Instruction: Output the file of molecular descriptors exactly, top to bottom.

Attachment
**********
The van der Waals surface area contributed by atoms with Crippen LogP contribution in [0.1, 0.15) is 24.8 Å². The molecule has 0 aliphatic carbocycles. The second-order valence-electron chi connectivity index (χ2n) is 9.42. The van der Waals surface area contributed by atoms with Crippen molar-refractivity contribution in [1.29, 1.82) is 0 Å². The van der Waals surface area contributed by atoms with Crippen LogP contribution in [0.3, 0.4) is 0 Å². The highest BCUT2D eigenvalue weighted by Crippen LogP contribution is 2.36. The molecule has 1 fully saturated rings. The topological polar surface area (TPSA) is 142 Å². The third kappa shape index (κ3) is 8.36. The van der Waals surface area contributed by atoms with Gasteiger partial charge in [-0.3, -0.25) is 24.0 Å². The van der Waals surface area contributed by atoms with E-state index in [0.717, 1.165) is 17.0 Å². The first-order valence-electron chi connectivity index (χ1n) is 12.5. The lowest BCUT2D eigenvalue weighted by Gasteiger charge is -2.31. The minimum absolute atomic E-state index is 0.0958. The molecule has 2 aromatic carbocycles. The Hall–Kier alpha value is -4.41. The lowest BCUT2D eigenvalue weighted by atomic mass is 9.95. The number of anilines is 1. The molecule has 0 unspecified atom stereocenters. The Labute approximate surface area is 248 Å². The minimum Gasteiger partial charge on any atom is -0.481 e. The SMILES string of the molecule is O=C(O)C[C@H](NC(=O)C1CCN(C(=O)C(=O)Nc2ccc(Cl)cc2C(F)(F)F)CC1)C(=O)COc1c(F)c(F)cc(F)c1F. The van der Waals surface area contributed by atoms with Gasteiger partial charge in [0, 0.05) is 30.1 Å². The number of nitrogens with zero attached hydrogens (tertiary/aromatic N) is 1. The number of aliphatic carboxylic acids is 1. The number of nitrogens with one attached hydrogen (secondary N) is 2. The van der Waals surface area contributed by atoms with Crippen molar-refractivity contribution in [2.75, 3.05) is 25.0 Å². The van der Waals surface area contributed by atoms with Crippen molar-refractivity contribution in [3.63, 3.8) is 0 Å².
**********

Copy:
The van der Waals surface area contributed by atoms with Crippen LogP contribution in [0.1, 0.15) is 24.8 Å². The molecule has 0 aliphatic carbocycles. The second-order valence-electron chi connectivity index (χ2n) is 9.42. The van der Waals surface area contributed by atoms with Crippen molar-refractivity contribution in [1.29, 1.82) is 0 Å². The van der Waals surface area contributed by atoms with Crippen LogP contribution in [0.3, 0.4) is 0 Å². The highest BCUT2D eigenvalue weighted by Crippen LogP contribution is 2.36. The molecule has 1 fully saturated rings. The topological polar surface area (TPSA) is 142 Å². The third kappa shape index (κ3) is 8.36. The van der Waals surface area contributed by atoms with Gasteiger partial charge in [-0.3, -0.25) is 24.0 Å². The van der Waals surface area contributed by atoms with E-state index in [0.717, 1.165) is 17.0 Å². The first-order valence-electron chi connectivity index (χ1n) is 12.5. The lowest BCUT2D eigenvalue weighted by Gasteiger charge is -2.31. The minimum absolute atomic E-state index is 0.0958. The molecule has 2 aromatic carbocycles. The Hall–Kier alpha value is -4.41. The lowest BCUT2D eigenvalue weighted by atomic mass is 9.95. The number of anilines is 1. The molecule has 0 unspecified atom stereocenters. The Labute approximate surface area is 248 Å². The minimum Gasteiger partial charge on any atom is -0.481 e. The SMILES string of the molecule is O=C(O)C[C@H](NC(=O)C1CCN(C(=O)C(=O)Nc2ccc(Cl)cc2C(F)(F)F)CC1)C(=O)COc1c(F)c(F)cc(F)c1F. The van der Waals surface area contributed by atoms with Gasteiger partial charge in [0, 0.05) is 30.1 Å². The number of nitrogens with zero attached hydrogens (tertiary/aromatic N) is 1. The number of aliphatic carboxylic acids is 1. The number of nitrogens with one attached hydrogen (secondary N) is 2. The van der Waals surface area contributed by atoms with Crippen molar-refractivity contribution in [2.75, 3.05) is 25.0 Å². The van der Waals surface area contributed by atoms with Crippen molar-refractivity contribution in [3.63, 3.8) is 0 Å².